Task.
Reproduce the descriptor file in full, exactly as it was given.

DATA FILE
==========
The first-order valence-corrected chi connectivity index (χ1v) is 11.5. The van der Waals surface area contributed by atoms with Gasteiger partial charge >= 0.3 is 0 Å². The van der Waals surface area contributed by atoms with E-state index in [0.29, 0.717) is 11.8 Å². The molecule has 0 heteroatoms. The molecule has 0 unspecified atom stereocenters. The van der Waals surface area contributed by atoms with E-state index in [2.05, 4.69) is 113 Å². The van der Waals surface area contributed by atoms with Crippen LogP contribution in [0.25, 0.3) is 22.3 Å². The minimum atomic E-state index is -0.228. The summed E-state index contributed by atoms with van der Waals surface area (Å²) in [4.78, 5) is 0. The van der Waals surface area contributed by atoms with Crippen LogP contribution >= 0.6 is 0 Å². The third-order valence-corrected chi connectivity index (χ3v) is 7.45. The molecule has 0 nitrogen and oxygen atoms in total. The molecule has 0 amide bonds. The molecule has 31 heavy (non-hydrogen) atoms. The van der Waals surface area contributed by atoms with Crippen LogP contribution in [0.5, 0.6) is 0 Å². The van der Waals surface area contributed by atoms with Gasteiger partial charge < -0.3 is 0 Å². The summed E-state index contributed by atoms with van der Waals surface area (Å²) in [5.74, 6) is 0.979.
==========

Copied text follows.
The first-order valence-corrected chi connectivity index (χ1v) is 11.5. The van der Waals surface area contributed by atoms with Gasteiger partial charge >= 0.3 is 0 Å². The van der Waals surface area contributed by atoms with E-state index in [0.29, 0.717) is 11.8 Å². The molecule has 0 heteroatoms. The molecule has 0 unspecified atom stereocenters. The van der Waals surface area contributed by atoms with E-state index in [2.05, 4.69) is 113 Å². The van der Waals surface area contributed by atoms with Crippen LogP contribution in [0.25, 0.3) is 22.3 Å². The minimum atomic E-state index is -0.228. The summed E-state index contributed by atoms with van der Waals surface area (Å²) in [4.78, 5) is 0. The van der Waals surface area contributed by atoms with Crippen LogP contribution >= 0.6 is 0 Å². The third-order valence-corrected chi connectivity index (χ3v) is 7.45. The molecule has 0 nitrogen and oxygen atoms in total. The molecule has 0 amide bonds. The molecule has 31 heavy (non-hydrogen) atoms. The van der Waals surface area contributed by atoms with Crippen LogP contribution in [0.5, 0.6) is 0 Å². The van der Waals surface area contributed by atoms with Gasteiger partial charge < -0.3 is 0 Å². The summed E-state index contributed by atoms with van der Waals surface area (Å²) in [5.74, 6) is 0.979.